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Killing the Buddha

I am forever the reverent one.

I am the fire-thief; I am the shaman.
I will go forth for you, darling, and bring back
the wisdom of gods and the voices of mountains,
the silvery stones that lie worn in the rapids,
a breath of the mist from the dizzying edge.
I am the spear that pierces the sun.

I am the hours that stretch into seasons.
I am the holly and I am the oak,
The maiden, the mother, the wizened old crone.
Each moment that made me still smolders within me.
I see their light shining like knives through my skin.
I am the stone that makes love to the sky.

I am the blind man; I am the detective.
I am the seeker, alone in the night.
I peer through the fog with my lanterns like eyes
and I wrestle the words from the grip of the pages.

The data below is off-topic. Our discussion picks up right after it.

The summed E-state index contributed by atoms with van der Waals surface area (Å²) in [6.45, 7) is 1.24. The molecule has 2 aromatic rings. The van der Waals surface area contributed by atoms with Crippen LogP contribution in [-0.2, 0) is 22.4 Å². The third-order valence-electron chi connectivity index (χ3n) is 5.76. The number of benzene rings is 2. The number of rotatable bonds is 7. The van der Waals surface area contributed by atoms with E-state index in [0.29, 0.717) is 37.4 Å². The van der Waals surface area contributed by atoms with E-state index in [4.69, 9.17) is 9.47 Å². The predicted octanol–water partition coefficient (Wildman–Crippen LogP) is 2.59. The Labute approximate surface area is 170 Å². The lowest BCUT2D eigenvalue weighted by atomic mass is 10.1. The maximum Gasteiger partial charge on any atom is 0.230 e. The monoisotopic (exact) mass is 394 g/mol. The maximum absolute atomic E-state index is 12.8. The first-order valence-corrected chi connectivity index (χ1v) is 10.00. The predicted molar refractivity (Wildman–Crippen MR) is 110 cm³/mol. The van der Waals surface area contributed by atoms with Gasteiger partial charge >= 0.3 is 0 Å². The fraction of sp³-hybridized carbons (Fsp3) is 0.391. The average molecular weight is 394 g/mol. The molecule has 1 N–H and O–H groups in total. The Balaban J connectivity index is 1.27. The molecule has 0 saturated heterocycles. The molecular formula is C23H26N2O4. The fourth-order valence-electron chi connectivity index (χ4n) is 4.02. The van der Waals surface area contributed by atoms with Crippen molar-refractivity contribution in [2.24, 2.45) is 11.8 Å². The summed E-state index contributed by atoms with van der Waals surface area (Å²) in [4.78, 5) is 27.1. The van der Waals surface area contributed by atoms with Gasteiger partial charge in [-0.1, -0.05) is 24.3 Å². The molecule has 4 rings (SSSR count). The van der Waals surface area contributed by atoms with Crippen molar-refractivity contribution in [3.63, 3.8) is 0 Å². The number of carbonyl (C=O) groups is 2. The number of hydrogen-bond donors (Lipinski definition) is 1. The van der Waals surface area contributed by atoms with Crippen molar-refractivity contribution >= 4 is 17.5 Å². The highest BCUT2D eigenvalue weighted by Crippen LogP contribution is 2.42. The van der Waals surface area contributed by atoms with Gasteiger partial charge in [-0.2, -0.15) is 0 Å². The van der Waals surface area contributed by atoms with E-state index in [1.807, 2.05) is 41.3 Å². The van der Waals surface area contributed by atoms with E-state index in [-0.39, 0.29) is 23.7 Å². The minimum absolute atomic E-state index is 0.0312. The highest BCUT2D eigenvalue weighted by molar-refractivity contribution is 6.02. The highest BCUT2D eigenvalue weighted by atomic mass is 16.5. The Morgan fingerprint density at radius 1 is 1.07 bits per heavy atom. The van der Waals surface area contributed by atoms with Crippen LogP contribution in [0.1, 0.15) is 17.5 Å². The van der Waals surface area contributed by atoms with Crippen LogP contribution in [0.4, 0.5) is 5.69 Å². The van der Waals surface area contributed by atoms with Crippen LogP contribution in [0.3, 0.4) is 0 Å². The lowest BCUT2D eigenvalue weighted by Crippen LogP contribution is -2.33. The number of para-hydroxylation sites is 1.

I am the anarchist; I am the bomb.

I am the scars on the skin of the buffalo.
I am the face in the ice on the pond.

I am the serpent, the great ouroboros.

I am the virgin who died on the altar.
I am the savior who died on the cross.
I am the whore who died in the alley.
I am the ascetic who died in the wilderness.
I am the fire that never will die.
Posted 11/30/10
The title of this poem is based on the famous quote from the Zen Buddhist philosopher Linji Yixuan: "If you meet the Buddha on the road, kill him." This is supposed to refer to learning not to depend on dogma, mentors, or the wisdom of others, but to cultivate one's own insight.
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